The “Fat Betty Draper” storyline has often been written off as a means to hide January Jones’s pregnancy or an excuse to push Betty to the side as a remnant of the fifties, but I believe the weight gain reveals a woman literally imprisoned in her own flesh. When Betty sits in front of her two bites of Thanksgiving dinner or yearns to binge after seeing Don’s love note to Megan, it is hard not to feel sorry for this ice queen despite her horrible parenting methods and general selfishness. This humanized Betty reveals the problems of desire and control at the heart of mature female identity. When Betty ties her depression and self worth to her battles to restrain her appetite, she is transposing her desire for greater control of her own life to her relationship with her body. Sally clearly responds to this weight gain by restricting her own food intake, trying desperately to escape her mother’s corporeal prison. But as she attempts to staunch the menstrual blood, she finds she is more like her mother than she thought.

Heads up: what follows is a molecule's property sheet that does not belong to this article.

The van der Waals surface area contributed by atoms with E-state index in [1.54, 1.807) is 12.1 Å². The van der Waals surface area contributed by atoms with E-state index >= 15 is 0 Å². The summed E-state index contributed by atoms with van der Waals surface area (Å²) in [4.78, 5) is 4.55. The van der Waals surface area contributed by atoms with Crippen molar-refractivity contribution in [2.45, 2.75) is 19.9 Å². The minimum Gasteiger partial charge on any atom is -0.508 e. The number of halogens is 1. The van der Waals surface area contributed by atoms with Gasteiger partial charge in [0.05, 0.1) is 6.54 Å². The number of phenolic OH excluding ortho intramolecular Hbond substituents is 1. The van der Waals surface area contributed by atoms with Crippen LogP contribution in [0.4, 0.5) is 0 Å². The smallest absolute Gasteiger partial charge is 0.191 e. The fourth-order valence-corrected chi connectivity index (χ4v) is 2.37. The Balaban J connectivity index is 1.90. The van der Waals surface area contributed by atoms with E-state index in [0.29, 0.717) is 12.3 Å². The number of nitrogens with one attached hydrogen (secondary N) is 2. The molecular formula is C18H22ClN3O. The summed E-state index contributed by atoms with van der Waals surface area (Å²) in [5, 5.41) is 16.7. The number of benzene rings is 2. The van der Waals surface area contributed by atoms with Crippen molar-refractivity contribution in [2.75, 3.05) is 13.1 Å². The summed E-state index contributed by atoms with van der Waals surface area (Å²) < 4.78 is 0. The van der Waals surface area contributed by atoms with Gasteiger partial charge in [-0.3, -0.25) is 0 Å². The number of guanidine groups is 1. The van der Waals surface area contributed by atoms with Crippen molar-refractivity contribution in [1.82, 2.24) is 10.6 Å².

As long as Sally’s identity is tied entirely to her body and how this body is read by conventional society, she will be nothing more than a replication of Betty who will one day tell her own daughter that suffering is what it means to be a woman. But this season has suggested that this is not the only alternative. The change in her body doesn’t need to represent pain and self-annihilation. It can, quite literally, represent a change.

Sally has tied herself to Megan throughout this season not only because Megan has never told her to bang her head against a wall but also because Megan seems to embody a different form of female adulthood. Don asked Megan for a child, and she said that his children were enough. Megan wishes to exist outside of the lineage of women lacking identities beyond their roles as wives and mothers. While I don’t believe that Megan’s wish to do so by commodifying herself will yield any tangible results and will probably leave her little more than a rich man’s wife, the desire does suggest a cultural shift—an alternative to the narrative of the campaign of replicating Eves.